Whilst Antarctic summer intertidal logger temperatures had the highest co-efficient of variation (1.3) there are predictable differences between summer and winter temperature. Monthly air temperature is much less variable in summer, ranging between 7 and −5°C, whilst winter air temperatures are predictably colder and more variable, ranging between 3 and −23°C (BAS meteorological records). The seasonal variation in their environment is sufficiently predictable for intertidal N. concinna to exhibit seasonal physiological acclimation [49]. Living in a variable but predictable environment may explain the high WT and TSM of intertidal N. concinna in relation to mean summer maximum logger temperature.

The duration of exposure to elevated temperatures during low water will, however, be less than the 24-hour treatment used in the current study, and temperature limits have been found to be higher in experiments using cyclic, rather than constant temperatures [50]. Many animals, including some intertidal molluscs, utilise metabolic depression as a strategy to survive short periods of extreme heat, e.g. [51], which would extend their survival time at high temperatures.

Despite this, geographic comparisons of duration tenacity and lethal limits of 4 Nacellid limpets have shown that a combination of both sea and air temperature variation may affect the distribution of intertidal species. If extreme events do become more common in mid-latitudes, then temperate species may become more vulnerable to the effects of climate change than those from more stable low latitude environments. The thermal reaction norm of duration tenacity does not follow the curve expected for an aerobic physiological response in all species and the mechanisms underlying muscle thermal physiology may therefore be another important factor that might determine limpet response to climate change.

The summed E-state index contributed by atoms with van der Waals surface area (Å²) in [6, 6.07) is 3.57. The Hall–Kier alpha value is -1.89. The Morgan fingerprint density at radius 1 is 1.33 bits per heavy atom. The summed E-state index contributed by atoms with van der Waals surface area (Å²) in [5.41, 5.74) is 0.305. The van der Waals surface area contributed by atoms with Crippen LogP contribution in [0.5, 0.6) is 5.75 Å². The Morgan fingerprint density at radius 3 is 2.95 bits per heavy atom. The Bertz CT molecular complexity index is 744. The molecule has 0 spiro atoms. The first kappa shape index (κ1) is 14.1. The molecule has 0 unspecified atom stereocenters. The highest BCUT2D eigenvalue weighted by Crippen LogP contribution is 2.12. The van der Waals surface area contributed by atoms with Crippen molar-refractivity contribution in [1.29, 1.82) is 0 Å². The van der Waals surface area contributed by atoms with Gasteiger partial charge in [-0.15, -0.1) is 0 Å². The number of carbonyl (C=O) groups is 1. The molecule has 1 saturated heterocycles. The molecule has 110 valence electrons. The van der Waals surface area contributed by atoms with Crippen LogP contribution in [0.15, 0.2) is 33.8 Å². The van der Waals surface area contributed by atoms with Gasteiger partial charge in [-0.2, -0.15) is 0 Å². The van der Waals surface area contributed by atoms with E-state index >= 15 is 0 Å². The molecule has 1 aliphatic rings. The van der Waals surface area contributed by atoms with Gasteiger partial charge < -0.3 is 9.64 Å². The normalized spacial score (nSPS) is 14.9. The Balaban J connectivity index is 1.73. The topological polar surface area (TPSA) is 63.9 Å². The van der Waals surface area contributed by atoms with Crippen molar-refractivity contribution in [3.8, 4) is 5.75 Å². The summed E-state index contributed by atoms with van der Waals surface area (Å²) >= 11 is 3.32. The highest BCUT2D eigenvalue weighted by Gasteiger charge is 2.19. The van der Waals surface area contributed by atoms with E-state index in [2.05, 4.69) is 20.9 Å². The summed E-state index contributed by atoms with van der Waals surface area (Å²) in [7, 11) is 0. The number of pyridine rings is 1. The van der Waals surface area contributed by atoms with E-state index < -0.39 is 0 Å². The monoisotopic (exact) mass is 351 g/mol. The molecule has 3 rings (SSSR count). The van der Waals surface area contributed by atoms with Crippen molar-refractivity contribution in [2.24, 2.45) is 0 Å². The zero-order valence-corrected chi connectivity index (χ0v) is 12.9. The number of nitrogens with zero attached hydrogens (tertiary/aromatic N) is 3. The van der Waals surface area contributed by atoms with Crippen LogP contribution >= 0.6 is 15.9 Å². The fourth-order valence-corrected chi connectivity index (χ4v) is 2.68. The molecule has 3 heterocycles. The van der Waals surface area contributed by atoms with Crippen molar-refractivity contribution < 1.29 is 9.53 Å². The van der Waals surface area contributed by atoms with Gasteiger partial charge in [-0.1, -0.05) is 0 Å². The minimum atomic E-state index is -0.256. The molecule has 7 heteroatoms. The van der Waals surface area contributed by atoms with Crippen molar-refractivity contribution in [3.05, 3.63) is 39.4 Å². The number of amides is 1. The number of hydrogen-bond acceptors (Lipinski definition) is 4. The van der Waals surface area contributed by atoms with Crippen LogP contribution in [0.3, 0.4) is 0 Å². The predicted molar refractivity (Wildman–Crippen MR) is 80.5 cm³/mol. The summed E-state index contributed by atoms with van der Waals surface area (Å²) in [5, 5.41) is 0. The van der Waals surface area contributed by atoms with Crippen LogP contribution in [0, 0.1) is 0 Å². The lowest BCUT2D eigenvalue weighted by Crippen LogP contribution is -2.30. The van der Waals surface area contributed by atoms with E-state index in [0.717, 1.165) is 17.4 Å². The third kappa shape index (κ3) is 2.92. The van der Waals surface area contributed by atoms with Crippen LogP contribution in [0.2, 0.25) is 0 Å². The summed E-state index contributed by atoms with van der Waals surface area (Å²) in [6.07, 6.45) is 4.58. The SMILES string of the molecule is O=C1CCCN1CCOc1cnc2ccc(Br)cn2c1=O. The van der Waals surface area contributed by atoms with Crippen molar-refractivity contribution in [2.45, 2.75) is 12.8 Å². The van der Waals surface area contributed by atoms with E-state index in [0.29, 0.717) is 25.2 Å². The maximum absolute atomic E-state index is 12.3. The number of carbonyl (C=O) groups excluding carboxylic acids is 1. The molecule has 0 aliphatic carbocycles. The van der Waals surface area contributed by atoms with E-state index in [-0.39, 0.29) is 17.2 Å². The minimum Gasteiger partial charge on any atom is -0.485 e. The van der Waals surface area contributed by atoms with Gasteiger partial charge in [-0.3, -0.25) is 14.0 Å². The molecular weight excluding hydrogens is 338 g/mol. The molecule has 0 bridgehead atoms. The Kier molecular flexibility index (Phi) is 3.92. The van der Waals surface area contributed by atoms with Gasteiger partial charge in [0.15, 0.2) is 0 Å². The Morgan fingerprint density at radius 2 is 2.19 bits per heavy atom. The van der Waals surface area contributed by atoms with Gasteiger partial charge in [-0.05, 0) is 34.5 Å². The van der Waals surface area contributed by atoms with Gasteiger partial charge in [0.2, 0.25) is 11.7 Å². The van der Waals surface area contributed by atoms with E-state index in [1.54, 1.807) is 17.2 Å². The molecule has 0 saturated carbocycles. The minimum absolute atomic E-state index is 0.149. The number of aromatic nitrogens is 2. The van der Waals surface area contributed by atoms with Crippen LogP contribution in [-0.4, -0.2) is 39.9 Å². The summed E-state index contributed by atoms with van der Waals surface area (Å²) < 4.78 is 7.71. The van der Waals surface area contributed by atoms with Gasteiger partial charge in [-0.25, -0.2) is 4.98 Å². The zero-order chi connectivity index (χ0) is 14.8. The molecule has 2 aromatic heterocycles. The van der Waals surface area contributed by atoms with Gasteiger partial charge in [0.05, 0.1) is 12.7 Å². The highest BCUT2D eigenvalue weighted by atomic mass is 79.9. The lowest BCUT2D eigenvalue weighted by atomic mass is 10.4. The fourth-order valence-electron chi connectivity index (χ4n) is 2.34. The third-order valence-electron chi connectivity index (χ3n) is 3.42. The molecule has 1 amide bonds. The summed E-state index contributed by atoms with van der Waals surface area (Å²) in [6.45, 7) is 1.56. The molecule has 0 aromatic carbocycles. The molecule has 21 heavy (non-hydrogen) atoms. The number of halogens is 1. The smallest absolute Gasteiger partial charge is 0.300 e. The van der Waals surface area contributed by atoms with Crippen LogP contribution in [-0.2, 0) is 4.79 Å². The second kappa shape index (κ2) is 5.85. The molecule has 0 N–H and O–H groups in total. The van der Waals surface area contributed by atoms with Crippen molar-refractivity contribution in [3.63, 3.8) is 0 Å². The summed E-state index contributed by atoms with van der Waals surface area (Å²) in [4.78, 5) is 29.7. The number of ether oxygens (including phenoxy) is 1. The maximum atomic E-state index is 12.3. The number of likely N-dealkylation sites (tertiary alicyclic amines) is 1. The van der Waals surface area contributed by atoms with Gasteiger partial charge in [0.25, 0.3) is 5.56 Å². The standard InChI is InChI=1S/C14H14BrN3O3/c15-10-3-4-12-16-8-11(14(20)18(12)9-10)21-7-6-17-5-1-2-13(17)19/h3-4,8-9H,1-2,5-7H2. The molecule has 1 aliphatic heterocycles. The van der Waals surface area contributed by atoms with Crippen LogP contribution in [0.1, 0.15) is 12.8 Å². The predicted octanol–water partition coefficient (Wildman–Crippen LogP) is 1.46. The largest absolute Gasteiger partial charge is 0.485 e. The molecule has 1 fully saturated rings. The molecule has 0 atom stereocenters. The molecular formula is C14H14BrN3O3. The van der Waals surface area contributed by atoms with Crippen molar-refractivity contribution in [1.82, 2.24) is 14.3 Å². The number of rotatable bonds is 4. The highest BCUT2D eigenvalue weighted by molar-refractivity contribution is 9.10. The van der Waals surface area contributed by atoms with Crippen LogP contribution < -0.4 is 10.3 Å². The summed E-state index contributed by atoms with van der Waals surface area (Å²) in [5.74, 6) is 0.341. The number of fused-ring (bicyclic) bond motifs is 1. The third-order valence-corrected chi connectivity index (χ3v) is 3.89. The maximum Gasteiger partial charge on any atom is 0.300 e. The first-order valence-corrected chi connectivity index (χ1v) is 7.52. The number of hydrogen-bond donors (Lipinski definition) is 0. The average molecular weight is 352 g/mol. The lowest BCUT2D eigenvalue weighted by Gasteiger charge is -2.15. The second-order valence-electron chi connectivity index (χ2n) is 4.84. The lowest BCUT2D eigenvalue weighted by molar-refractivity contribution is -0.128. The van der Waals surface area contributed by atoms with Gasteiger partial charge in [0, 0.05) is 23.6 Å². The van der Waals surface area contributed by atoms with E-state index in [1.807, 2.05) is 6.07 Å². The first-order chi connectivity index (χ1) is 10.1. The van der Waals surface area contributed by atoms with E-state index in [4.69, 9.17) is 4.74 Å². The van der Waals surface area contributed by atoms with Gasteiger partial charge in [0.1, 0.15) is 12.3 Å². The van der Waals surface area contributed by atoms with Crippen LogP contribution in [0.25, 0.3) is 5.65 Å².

Supporting Information

Figure S1.

Thermal reaction norm of duration tenacity of New Zealand C. ornata with two break points. 0 to 14.3°C, F1,71 = 5.9, p<0.05; 14.3 to17.5°C, F1,20 = 0.12, p = 0.73; F1,40 = 3.3, p = 0.08. Mean ±95% CI.


Figure S2.

Thermal reaction norms for duration tenacity of the 3 N. concinna trials. Mean ±95% CI


Table S1.

The number and lengths of Nacellid limpets tested at each temperature.



All experiments conform to the current laws of the country in which they were undertaken. We thank Amanda Bates for intellectual input and Mike Barker for limpet identification in New Zealand. Diving in the Antarctic was supported by the Rothera marine team and the NERC Scientific Diving Facility.

Author Contributions

Conceived and designed the experiments: SAM LSP. Performed the experiments: SAM SMM JE CHL LSP. Analyzed the data: SAM SMM CHL MAST LSP. Contributed reagents/materials/analysis tools: RWD KST. Wrote the paper: SAM RWD ML KST LSP.